As the elections draw near

Exposure of Suharto's billions puts Indonesian regime on the defensive

By Peter Symonds
26 May 1999

An extensive report on the Suharto family's huge wealth in the May 24 issue of the US-based Time magazine has thrown Indonesian President Habibie and the ruling Golkar Party onto the defensive in the midst of the campaign for the country's national elections on June 7.

In the year since Suharto's forced resignation, the Habibie government has conducted token investigations into allegations of corruption against the family and its close business associates. The only charges that have been laid are those against Suharto's youngest son Hutomo “Tommy” Mandala Putra for allegedly defrauding a state agency of $11 million in a real estate deal.

Golkar Chairman Marzuki Darusman told the Kompas newspaper last weekend that the Habibie government had “to determine its position” on the Time article—whether it was “advisable” to follow up the report or simply declare it to be untrue. Marzuki expressed his concern that “many are actually under the impression that the case would not be solved under this government, as a deeper investigation would widely implicate the present regime”.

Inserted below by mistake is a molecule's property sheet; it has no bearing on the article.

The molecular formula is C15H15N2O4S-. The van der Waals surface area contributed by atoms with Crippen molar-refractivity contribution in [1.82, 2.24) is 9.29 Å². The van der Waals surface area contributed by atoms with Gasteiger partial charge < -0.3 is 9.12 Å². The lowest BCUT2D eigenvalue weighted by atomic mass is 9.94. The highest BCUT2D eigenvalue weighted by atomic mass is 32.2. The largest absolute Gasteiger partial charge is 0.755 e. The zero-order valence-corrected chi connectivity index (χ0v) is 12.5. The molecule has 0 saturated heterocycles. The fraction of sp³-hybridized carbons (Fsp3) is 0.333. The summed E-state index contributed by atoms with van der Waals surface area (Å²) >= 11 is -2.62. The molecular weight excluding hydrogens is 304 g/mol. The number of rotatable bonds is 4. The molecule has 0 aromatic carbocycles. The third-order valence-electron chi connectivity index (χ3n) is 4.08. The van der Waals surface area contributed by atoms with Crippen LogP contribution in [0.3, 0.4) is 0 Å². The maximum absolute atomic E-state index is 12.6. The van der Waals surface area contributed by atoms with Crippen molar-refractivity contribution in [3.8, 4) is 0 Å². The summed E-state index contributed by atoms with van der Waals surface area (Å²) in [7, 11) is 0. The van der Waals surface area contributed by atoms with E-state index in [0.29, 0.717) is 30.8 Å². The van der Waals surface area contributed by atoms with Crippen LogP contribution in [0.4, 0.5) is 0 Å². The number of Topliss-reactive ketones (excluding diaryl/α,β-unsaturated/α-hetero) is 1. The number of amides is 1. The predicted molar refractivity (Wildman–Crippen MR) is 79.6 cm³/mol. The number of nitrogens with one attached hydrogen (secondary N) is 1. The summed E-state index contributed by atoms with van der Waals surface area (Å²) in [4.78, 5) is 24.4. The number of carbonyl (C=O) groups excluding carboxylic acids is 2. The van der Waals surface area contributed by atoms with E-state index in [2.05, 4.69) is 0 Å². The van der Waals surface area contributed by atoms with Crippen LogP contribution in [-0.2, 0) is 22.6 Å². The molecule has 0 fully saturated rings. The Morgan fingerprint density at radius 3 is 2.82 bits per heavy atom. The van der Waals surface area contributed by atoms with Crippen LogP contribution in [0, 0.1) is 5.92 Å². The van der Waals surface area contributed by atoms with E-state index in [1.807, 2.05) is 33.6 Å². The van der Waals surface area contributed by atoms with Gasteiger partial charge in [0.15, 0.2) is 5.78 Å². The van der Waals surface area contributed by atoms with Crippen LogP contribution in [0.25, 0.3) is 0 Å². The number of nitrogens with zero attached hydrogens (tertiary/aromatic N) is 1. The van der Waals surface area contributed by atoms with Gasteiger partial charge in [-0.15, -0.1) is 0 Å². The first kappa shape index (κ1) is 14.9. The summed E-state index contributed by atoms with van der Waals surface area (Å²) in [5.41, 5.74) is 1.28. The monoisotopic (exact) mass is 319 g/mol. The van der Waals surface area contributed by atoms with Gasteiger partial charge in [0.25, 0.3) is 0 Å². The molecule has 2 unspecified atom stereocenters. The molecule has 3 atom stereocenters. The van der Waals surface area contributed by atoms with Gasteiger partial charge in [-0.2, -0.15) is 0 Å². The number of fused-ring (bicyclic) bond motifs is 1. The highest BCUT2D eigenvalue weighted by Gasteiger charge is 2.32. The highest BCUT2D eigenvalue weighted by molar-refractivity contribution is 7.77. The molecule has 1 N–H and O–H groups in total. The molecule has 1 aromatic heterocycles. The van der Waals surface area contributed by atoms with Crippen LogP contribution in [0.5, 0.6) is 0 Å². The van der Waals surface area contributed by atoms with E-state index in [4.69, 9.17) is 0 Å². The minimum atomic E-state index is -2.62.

Last Friday thousands of students marked the first anniversary of Suharto's downfall with protests in Jakarta and Surabaya demanding that he be put on trial. About 3,000 students gathered outside the parliament building in the capital of Jakarta which had been occupied by protesters a year ago in the course of the demonstrations against Suharto. Police and troops fired shots into the air to disperse the protest. A smaller group of about 100 students was prevented by police from marching to Habibie's home. In Surabaya, Indonesia's second largest city, thousands of demonstrators took part in street marches.

The Time article estimates that despite the impact of the Asian economic crisis, Suharto family members still control assets worth at least $15 billion in Indonesia and numerous other countries “from the US to Uzbekistan, the Netherlands, Nigeria and Vanuatu”.

Suharto made a rare public statement dismissing the article. He insists that the sum total of his wealth consists of 19 hectares of land and $2.4 million in savings. Time, however, drawing on information from the US Treasury and diplomatic sources, alleges that last July the extraordinary sum of $9 billion in “Suharto money” was transferred from a bank in Switzerland to a nominee bank account in Austria.